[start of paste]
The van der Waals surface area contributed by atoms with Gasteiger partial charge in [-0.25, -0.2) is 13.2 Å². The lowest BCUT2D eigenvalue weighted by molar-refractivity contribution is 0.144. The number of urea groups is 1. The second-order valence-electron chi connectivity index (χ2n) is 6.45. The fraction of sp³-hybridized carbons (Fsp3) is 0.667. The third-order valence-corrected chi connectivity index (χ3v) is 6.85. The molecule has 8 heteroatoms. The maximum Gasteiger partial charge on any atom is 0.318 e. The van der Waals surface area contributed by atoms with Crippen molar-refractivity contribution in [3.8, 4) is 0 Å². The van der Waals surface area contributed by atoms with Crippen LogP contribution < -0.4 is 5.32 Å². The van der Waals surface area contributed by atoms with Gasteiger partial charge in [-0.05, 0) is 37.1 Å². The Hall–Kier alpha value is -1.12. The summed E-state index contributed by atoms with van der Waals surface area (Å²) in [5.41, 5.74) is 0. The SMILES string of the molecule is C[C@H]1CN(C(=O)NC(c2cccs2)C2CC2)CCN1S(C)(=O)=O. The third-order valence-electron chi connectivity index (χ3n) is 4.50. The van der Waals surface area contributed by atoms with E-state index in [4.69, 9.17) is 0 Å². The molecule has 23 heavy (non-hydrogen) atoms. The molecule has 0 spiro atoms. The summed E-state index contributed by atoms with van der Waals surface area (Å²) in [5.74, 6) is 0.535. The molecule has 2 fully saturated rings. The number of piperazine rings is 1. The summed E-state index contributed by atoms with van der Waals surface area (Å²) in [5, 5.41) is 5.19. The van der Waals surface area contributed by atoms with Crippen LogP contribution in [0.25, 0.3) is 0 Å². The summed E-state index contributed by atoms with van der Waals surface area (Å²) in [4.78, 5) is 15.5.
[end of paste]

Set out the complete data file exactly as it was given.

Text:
The van der Waals surface area contributed by atoms with Gasteiger partial charge in [-0.25, -0.2) is 13.2 Å². The lowest BCUT2D eigenvalue weighted by molar-refractivity contribution is 0.144. The number of urea groups is 1. The second-order valence-electron chi connectivity index (χ2n) is 6.45. The fraction of sp³-hybridized carbons (Fsp3) is 0.667. The third-order valence-corrected chi connectivity index (χ3v) is 6.85. The molecule has 8 heteroatoms. The maximum Gasteiger partial charge on any atom is 0.318 e. The van der Waals surface area contributed by atoms with Crippen molar-refractivity contribution in [3.8, 4) is 0 Å². The van der Waals surface area contributed by atoms with Crippen LogP contribution < -0.4 is 5.32 Å². The van der Waals surface area contributed by atoms with Gasteiger partial charge in [-0.05, 0) is 37.1 Å². The Hall–Kier alpha value is -1.12. The summed E-state index contributed by atoms with van der Waals surface area (Å²) in [5.41, 5.74) is 0. The SMILES string of the molecule is C[C@H]1CN(C(=O)NC(c2cccs2)C2CC2)CCN1S(C)(=O)=O. The third-order valence-electron chi connectivity index (χ3n) is 4.50. The van der Waals surface area contributed by atoms with E-state index in [4.69, 9.17) is 0 Å². The molecule has 23 heavy (non-hydrogen) atoms. The molecule has 0 spiro atoms. The summed E-state index contributed by atoms with van der Waals surface area (Å²) in [5.74, 6) is 0.535. The molecule has 2 fully saturated rings. The number of piperazine rings is 1. The summed E-state index contributed by atoms with van der Waals surface area (Å²) in [5, 5.41) is 5.19. The van der Waals surface area contributed by atoms with Crippen LogP contribution in [0.25, 0.3) is 0 Å². The summed E-state index contributed by atoms with van der Waals surface area (Å²) in [4.78, 5) is 15.5.